Helminthic therapy has shown considerable promise as a means of alleviating some inflammatory diseases that have proven resistant to pharmaceutical intervention. However, research in the field has been limited by a lack of availability to clinician scientists of a helminth that is relatively benign, non-communicable, affordable, and effectively treats disease. Previous socio-medical studies have found that some individuals self-treating with helminths to alleviate various diseases are using the rat tapeworm (cysticercoid developmental stage of Hymenolepis diminuta; HDC). In this study, we describe the production and use of HDCs in a manner that is based on reports from individuals self-treating with helminths, individuals producing helminths for self-treatment, and physicians monitoring patients that are self-treating. The helminth may fit the criteria needed by clinical scientists for clinical trials, and the methodology is apparently feasible for any medical center to reproduce. It is hoped that future clinical trials using this organism may shed light on the potential for helminthic therapy to alleviate inflammatory diseases. Further, it is hoped that studies with HDCs may provide a stepping stone toward population-wide restoration of the biota of the human body, potentially reversing the inflammatory consequences of biota depletion that currently affect Western society.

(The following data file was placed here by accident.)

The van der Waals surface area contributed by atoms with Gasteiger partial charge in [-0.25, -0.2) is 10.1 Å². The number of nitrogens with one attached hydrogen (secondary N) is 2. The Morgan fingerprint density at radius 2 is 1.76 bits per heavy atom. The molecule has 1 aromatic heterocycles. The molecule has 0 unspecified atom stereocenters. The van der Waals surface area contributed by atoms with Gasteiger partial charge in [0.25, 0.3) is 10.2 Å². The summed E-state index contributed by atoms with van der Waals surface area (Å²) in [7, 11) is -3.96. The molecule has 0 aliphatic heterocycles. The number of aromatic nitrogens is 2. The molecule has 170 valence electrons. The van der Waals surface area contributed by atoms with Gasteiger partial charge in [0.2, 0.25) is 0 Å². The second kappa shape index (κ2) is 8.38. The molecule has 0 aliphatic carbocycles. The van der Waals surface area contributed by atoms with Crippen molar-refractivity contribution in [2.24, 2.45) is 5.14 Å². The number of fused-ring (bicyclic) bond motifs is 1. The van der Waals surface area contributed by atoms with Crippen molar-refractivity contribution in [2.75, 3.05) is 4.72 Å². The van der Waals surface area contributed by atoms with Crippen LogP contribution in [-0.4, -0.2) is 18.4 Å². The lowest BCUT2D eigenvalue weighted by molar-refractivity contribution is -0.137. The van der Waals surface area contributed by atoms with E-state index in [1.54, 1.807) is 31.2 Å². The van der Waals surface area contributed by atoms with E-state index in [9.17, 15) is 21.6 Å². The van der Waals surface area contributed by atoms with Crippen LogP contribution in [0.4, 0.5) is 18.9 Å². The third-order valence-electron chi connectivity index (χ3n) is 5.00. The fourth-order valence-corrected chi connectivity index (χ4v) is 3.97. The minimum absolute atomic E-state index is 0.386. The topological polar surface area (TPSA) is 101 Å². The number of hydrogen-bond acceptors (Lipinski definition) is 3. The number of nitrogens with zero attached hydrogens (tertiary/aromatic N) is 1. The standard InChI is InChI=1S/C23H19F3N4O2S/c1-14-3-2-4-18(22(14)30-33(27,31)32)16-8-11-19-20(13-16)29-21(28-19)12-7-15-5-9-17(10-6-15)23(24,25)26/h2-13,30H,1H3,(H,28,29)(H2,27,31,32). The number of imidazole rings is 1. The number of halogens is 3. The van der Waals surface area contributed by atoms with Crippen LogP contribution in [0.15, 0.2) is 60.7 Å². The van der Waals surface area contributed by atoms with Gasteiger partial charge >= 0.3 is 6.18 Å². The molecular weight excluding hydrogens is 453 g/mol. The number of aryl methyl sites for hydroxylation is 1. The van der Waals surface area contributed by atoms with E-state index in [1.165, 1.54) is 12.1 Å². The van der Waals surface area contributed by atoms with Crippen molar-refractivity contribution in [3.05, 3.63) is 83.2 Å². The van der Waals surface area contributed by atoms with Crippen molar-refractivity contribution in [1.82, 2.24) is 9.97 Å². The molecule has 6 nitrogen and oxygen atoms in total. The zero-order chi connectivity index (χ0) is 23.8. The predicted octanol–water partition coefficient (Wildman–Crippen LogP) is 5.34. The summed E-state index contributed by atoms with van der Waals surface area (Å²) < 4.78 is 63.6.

Keywords: anti-inflammatory; biological therapeutic; helminth; helminthic therapy; inflammation.